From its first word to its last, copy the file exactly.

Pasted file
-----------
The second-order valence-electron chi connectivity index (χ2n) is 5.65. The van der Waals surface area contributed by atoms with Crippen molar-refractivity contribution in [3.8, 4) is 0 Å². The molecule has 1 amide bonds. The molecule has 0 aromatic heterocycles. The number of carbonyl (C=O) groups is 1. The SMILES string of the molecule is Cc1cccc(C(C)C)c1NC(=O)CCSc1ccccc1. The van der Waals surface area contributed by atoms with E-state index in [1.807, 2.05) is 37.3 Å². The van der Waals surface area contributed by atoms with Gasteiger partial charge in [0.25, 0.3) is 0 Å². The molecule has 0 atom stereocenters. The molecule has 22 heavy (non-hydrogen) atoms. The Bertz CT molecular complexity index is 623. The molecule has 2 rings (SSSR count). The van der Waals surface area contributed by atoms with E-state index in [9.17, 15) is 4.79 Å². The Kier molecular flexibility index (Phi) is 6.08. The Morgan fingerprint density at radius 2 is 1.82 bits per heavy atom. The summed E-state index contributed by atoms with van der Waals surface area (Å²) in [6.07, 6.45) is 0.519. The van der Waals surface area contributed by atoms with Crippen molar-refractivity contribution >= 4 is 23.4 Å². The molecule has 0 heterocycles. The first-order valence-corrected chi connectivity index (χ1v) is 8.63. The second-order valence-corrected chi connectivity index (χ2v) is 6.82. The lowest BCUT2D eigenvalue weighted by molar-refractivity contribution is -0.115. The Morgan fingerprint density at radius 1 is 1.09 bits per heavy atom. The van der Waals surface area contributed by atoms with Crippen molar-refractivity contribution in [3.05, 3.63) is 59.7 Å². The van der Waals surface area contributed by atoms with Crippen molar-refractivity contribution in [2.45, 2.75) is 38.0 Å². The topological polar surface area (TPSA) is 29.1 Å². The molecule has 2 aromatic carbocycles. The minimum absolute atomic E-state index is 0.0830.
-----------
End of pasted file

The second-order valence-electron chi connectivity index (χ2n) is 5.65. The van der Waals surface area contributed by atoms with Crippen molar-refractivity contribution in [3.8, 4) is 0 Å². The molecule has 1 amide bonds. The molecule has 0 aromatic heterocycles. The number of carbonyl (C=O) groups is 1. The SMILES string of the molecule is Cc1cccc(C(C)C)c1NC(=O)CCSc1ccccc1. The van der Waals surface area contributed by atoms with E-state index in [1.807, 2.05) is 37.3 Å². The van der Waals surface area contributed by atoms with Gasteiger partial charge in [0.25, 0.3) is 0 Å². The molecule has 0 atom stereocenters. The molecule has 22 heavy (non-hydrogen) atoms. The Bertz CT molecular complexity index is 623. The molecule has 2 rings (SSSR count). The van der Waals surface area contributed by atoms with E-state index in [9.17, 15) is 4.79 Å². The Kier molecular flexibility index (Phi) is 6.08. The Morgan fingerprint density at radius 2 is 1.82 bits per heavy atom. The summed E-state index contributed by atoms with van der Waals surface area (Å²) in [6.07, 6.45) is 0.519. The van der Waals surface area contributed by atoms with Crippen molar-refractivity contribution >= 4 is 23.4 Å². The molecule has 0 heterocycles. The first-order valence-corrected chi connectivity index (χ1v) is 8.63. The second-order valence-corrected chi connectivity index (χ2v) is 6.82. The lowest BCUT2D eigenvalue weighted by molar-refractivity contribution is -0.115. The Morgan fingerprint density at radius 1 is 1.09 bits per heavy atom. The van der Waals surface area contributed by atoms with Crippen molar-refractivity contribution in [3.05, 3.63) is 59.7 Å². The van der Waals surface area contributed by atoms with Crippen molar-refractivity contribution in [2.45, 2.75) is 38.0 Å². The topological polar surface area (TPSA) is 29.1 Å². The molecule has 2 aromatic carbocycles. The minimum absolute atomic E-state index is 0.0830.